Farm buildings, located in Srahan, Camross, Co. Laois, which had slowly to rapidly deteriorated over the past 30 years, were saved from abandonment under the Traditional Farm Building Grant program GLAS.
“Both buildings are made of stone. One was originally a stable and an attic and the other has been used for a number of things over the years including storage of horse tackle and cart and as a stable for cattle and cattle. sheep later, ”said Ray Cuddy, a part-time sheep farmer.
“They had reached the stage where they were no longer of any practical use and were heading towards complete abandonment.
“The buildings are located in front of the ruins of Srahan Castle, a tower house built in the 1600s. It is very visible during the ascent of Arderin and the local site of Fraochán Sunday,” he said. he declares.
“Part of the roof of the planned building had collapsed on itself and destroyed the attic below. As a result, only a small amount of wood could be reused. We were however able to recover a good part of the slates to reuse them.
“The wall of the other building had to collapse for structural and safety reasons. It was however rebuilt with the exact same stone and natural hydraulic lime mortar.
“We left the corrugated iron sheets on the roof of this building and repaired the timber below. This is in accordance with the ethics of the Heritage Council; renew and repair rather than replace, ”he said.
As part of the program, a survey of bats and birds was required.
“This was done by Gerry Tobin and as a result, the presence of cave dwellers was detected in one building and bats in the second building,” continued Ray.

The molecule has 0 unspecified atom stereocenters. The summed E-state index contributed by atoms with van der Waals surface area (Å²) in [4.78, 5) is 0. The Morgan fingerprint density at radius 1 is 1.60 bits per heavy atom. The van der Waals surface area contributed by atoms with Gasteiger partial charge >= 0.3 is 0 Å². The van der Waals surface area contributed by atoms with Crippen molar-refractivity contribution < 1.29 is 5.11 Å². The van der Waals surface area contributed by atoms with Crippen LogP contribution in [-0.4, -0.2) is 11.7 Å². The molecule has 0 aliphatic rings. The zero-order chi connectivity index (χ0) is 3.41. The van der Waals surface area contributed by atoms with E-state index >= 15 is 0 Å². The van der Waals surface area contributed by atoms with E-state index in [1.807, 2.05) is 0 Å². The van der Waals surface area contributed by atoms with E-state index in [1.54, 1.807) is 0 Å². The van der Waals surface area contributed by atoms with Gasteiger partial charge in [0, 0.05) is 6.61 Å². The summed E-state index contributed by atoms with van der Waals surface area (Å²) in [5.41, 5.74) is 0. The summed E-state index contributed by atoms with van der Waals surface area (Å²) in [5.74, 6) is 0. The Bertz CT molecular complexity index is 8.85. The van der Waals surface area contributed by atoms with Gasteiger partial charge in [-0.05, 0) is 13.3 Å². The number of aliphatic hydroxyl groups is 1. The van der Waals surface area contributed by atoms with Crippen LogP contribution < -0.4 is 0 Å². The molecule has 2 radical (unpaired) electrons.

“This habitat for bats has now hopefully been improved by the works, and bats and other birds / wildlife are certainly welcome in the repaired structures.
“Opening the louvered window will allow that while also providing ventilation. “
The project was overseen by Fintan Dunne as a conservation consultant and local stonemasons and carpenters were employed to complete the restoration.
Time was the biggest obstacle, according to Ray.
“Work could not begin on the building that housed bats until after November 1 and given the time of year, the weather and the deterioration of the buildings, it was difficult to complete it. in a short period of time, “he recalled.
“With the buildings now restored, I will be able to use them for the next lambing season,” said Ray.
“My ewes have a natural tendency to lamb in the sheltered area of the trees around the old farmyard. Now, I can bring them to these houses while they are agin to have them in the first crucial days.
“The attic will also be very suitable for storing animal feed,” he said.
Ray acknowledged that none of this repair work would be possible without the support and funding of the Heritage Council and the Department of Agriculture, Food and Marine.
He said he was delighted that the buildings were saved from abandonment.
“On a personal note these buildings hold great sentimental value to me as I was a farmer here as a child with my father and I am very grateful to the Heritage Council for giving me the opportunity to restore them. », He concluded.